After more than 30 years in the music business, churning out hits like “My, My, My” and “Rub You the Right Way,” Johnny Gill said he wants to be remembered along with other great R&B artists like Luther Vandross, Marvin Gaye and Stevie Wonder. However, he said he’s not exactly getting that recognition yet.
“I want to make sure that there’s a form of respect that will always be given as an artist and being able to say that I never compromised that I’ve always been true to my art,” he told All Access Music. “I’ve done so much in my career that I still don’t get the level of respect that I feel that I deserve. … In the industry I feel like I’m still not, never been…respected.”
The music veteran has achieved what some artists could only dream, maintaining a years long solo career while also being a member of one of the most celebrated R&B groups of the ’80s and ’90s, New Edition.
His most recent album, Game Changer, released a little more than a year ago, ranked on Billboard’s list of Top 10 R&B albums of 2015. Despite the accolades from the respected music industry publication, Gill seemingly expected more.
“I was very disappointed in Soul Train that I wasn’t even nominated,” he said, referring to the awards show that aired on Viacom’s Centric and BET networks. “To have such a great solid album and great music when you listen to this album from the beginning to the end, to not be acknowledged, it just lets me now there’s still so much work to do.”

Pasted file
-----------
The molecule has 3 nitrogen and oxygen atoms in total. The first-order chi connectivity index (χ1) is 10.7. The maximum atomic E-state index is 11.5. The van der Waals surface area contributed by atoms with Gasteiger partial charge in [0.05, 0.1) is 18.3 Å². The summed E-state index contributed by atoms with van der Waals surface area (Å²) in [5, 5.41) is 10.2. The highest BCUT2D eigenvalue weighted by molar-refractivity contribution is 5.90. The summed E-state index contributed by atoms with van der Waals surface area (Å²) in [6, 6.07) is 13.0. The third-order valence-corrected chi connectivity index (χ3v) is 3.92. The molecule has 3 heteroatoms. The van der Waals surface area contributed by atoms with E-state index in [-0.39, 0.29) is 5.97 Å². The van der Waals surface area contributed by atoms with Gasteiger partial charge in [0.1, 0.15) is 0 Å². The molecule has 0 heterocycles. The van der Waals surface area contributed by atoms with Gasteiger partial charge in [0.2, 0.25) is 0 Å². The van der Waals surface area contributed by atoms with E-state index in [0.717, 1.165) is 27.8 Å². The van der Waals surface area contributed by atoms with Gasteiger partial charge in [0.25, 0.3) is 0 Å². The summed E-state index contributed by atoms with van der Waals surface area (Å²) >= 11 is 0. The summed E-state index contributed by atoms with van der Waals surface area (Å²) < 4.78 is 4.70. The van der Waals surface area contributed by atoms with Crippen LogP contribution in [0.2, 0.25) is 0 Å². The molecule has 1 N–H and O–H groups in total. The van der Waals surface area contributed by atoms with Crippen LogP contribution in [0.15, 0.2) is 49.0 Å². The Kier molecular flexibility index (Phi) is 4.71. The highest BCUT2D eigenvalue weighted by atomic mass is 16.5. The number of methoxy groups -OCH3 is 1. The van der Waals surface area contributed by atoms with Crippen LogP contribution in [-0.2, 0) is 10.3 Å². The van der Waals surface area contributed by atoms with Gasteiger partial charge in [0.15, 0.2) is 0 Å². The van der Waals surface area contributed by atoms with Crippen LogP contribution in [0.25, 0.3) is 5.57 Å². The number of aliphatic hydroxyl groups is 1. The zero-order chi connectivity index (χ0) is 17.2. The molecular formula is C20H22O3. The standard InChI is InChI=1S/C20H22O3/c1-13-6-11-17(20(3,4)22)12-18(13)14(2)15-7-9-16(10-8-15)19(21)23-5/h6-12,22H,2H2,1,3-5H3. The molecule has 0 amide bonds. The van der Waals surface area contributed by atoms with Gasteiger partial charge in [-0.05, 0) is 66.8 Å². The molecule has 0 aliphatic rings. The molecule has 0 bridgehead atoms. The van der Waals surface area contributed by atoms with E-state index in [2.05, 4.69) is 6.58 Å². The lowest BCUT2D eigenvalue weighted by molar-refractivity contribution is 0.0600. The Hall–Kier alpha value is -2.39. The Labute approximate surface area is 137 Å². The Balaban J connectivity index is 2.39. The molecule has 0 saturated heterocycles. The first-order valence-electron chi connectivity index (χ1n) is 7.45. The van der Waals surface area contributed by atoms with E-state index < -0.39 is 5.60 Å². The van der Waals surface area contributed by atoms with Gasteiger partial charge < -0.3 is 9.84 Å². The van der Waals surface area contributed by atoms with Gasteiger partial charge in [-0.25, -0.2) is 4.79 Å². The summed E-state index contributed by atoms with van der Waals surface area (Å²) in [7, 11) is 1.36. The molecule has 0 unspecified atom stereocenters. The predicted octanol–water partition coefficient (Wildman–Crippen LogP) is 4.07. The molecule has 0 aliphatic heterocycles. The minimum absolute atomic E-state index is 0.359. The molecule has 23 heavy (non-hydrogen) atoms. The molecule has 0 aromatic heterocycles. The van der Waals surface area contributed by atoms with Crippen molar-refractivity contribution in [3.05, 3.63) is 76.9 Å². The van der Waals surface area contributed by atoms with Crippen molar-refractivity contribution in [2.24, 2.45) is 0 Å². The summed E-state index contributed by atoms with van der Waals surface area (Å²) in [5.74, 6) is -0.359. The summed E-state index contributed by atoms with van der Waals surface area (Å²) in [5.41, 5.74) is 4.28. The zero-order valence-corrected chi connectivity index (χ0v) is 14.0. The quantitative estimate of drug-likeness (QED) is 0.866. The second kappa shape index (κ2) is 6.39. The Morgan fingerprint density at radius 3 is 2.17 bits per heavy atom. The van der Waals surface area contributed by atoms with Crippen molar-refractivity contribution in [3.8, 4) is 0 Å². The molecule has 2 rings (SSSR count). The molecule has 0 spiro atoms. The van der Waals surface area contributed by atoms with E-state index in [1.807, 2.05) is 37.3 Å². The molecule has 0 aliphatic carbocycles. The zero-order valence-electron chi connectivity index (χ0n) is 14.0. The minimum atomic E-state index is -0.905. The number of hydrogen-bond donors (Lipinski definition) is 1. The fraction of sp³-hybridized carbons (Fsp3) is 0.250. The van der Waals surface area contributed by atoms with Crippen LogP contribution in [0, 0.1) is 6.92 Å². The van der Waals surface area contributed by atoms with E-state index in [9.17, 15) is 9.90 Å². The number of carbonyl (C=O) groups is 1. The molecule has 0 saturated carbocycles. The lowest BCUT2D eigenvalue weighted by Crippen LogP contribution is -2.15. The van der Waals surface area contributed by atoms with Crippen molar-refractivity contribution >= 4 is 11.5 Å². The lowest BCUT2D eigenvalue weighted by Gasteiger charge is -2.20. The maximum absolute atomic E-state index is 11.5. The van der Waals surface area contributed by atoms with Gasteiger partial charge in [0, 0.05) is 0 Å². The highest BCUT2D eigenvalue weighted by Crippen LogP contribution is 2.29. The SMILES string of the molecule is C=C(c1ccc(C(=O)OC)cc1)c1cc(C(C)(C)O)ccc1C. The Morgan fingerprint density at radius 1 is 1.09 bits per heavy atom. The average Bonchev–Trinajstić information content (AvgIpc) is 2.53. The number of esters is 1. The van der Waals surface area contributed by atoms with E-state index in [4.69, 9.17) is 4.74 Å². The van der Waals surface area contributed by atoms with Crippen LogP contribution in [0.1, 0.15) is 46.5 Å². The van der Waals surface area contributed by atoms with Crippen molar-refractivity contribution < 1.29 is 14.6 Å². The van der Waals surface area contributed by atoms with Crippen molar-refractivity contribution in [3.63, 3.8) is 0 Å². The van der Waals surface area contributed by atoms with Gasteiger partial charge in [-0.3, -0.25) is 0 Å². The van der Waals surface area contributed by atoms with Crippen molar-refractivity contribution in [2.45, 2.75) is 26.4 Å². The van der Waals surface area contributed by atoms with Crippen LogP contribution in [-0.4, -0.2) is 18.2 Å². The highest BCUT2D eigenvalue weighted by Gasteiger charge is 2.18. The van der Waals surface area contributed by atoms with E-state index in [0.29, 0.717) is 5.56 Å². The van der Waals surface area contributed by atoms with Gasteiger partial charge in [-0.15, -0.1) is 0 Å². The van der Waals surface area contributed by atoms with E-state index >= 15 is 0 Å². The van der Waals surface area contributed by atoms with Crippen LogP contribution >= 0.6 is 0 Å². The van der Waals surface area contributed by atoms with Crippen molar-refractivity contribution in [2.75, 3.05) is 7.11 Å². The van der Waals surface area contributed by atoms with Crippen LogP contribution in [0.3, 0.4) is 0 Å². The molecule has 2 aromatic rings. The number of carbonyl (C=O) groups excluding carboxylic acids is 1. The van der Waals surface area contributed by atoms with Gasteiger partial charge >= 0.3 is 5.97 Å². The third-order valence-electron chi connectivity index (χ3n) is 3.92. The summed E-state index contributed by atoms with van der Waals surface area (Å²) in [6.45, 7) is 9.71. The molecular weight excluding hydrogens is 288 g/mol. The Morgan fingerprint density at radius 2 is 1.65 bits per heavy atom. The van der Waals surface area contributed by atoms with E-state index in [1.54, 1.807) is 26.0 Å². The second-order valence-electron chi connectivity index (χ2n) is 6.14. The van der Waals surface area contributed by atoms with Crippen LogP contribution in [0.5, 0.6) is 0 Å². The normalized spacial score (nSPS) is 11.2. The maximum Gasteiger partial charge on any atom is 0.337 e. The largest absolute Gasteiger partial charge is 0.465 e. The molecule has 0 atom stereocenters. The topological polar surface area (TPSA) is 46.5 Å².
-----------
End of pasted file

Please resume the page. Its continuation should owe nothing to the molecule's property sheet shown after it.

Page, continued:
Though the award distributors might not be showing Gill much love, he said that’s not why he does what he does, and he prefers the love he gets from fans more than he would an awards show win.
“It ain’t about the trophy,” he clarified. “The fans give that and show their appreciation every time I go out to play a place. … There’s so many artists who’ve come out who have won a lot of awards and wish they could turn their awards in for what we have: a great career. I don’t take it for granted.”
Rather than become discouraged by the industry’s apparent apathy toward his extensive body of work, Gill said he uses that as motivation: “Yes, I want my work to be acknowledged and I want the respect of my peers, but I’ll keep working hard until it happens.”
He added online,
Source: Rolling Out